Monday, 18 January 2016

Decisions, decisions

I apologise for harping on about my fig tree, but decision-making has never been one of my strengths and I really feel like I need to commit to a front before I go any further with its development.

When last I wrote about it,  I had just done a drastic pruning and defoliation after I repotted it, ending with a naked tree that looked like this:

December 2015 - after pruning and defoliation

Over the last month the tree has put out quite a bit of new foliage on some of the branches, though it still has a few bare patches. But there was enough there for me to feel I could take it to another meeting and ask for more opinions from members of my club, some of whom had not been at the December meeting. Unfortunately the more opinions I got, the more confused I became. Of those who were prepared to offer an opinion, no two people seemed to pick the same angle and I came away with five different fronts to choose from.

Since then I've spent quite a while examining the tree from all angles and even shot a video of it slowly rotating to try to get a more three dimensional view than any photo could show.

After making a few slight adjustments to the angles suggested by my fellow club members, I eventually cut my options down to the three I've marked in the video.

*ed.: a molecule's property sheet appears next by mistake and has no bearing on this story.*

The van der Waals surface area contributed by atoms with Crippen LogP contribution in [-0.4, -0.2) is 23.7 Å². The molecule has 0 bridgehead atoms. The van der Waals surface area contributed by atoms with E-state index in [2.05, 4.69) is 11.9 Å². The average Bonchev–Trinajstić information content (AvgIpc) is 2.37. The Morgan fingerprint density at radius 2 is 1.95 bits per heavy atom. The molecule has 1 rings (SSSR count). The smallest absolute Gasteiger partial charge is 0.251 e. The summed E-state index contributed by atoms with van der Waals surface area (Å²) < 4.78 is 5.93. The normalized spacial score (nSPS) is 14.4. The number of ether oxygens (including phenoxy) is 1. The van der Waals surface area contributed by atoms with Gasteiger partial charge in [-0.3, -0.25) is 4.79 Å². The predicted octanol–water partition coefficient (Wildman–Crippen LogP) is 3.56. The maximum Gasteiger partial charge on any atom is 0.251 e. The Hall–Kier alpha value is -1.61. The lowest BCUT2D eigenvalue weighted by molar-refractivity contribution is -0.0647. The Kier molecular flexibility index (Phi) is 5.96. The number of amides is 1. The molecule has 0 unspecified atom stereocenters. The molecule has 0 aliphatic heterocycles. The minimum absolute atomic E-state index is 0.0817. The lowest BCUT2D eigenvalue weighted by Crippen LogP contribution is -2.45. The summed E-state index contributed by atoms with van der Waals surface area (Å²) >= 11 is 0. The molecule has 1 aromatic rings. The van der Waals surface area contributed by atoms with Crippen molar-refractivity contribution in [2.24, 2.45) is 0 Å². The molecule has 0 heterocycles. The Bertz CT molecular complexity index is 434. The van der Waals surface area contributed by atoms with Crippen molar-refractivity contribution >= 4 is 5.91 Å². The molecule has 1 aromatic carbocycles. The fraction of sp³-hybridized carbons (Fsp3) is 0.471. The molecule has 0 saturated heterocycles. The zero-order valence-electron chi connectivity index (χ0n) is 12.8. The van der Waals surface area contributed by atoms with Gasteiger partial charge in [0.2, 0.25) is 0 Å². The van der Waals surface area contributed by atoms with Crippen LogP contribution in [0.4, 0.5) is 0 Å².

Front 1

Potential front 1

I know this looks nothing like traditional bonsai, but I like the way most of the curves are visible, while the one bend I dislike is hidden away at the back of the tree. The base also looks thicker from this angle than from any other. Some branches will have to be removed, but the same applies to any front I ultimately choose.

Front 2

Potential front 2

The bend I dislike is more visible from this side, but still doesn't look too bad. Watching the video back, I'd probably rotate the tree slightly anti-clockwise if I went with this option.

Front 3

Potential front 3

The more I look at this one the less convinced I become that it's one I'd really consider. The angle at which the curve comes back to the front is problematic because parts of the rear section are visible while others are hidden. And in a two-dimensional photo, they look more like straight lines than like curves anyway.


As the focus of this tree is on the curvy trunk, it was suggested that I remove all the branches and only grow foliage at the apex. It's an option I'm considering, but the one negative is that it will limit the tree's ability to produce fruit, and I really had hoped that it would give me a fig or two to enhance its appearance in the future.

No comments yet, but I'd love to hear your view.

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